During the period from May 14, 1957, to June 30, 1962, a total of 361 electric and gas utility bond issues, aggregating $7,838.6 million principal amount, was offered at competitive bidding. The refundable issues numbered 273 and accounted for a total of $5,036.6 million, while the nonrefundable issues—all except one being nonrefundable
% The significance of the refunding privilege, both as a matter of conformity with the standards of the Act and as a matter of practical finance, was discussed at some length in the 24th Annual Report, at pp. 130–131.
* Holding Company Act Release No. 14485 (July 24, 1961).
for a period of five years, and that one being nonrefundable for a period of seven years—numbered 88 and totaled $2,802 million principal amount. The number of refundable issues thus represented 75.6 percent of the total number of issues, while, in terms of principal amount, the refundable issues accounted for 64.3 percent.27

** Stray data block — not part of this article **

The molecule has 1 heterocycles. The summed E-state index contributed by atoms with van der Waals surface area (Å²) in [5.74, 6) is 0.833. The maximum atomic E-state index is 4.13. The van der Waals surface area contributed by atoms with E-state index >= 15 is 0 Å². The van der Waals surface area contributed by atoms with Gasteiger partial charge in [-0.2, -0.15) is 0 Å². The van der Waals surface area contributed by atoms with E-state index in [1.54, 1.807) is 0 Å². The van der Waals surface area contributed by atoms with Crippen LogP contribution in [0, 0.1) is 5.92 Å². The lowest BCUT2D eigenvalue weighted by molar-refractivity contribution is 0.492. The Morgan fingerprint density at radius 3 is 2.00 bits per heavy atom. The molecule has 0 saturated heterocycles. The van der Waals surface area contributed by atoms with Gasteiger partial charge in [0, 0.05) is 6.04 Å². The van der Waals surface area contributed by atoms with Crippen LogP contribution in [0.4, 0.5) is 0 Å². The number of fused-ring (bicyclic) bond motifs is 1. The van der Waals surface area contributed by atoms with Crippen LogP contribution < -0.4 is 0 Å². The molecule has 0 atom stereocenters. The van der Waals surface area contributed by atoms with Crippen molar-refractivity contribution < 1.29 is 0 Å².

The weighted average number of bids received on the refundable issues for the period was 4.57, while on the nonrefundable issues it was 4.20. The median number of bids was five on the refundable and four on the nonrefundable issues.28 With respect to the success of the marketing of the bond issues, an issue was considered to have been successfully marketed if at least 95 percent of the issue was sold at the syndicate price up to the date of termination of the syndicate. On this basis, 73.3 percent of the refundable issues were successful, while 67.0 percent of the nonrefundable ones were successful.29 In terms of principal amount, 70.8 percent of the refundable issues were successful, while 65.4 percent of the nonrefundable ones were successful.30 Extension of the comparison to include the aggregate principal amounts of all issues which were sold at the applicable syndicate prices up to the termination of the respective syndicates, regardless of whether a particular issue met the definition of a successful marketing, indicates that 88.2 percent of the combined principal amount of all the refundable issues were so sold, as compared with 81.9 percent for the nonrefundable issues.31 These statistics developed in respect of the two groups of bond issues support the Commission's policy of requiring free refundability of utility bond issues subject to the Act.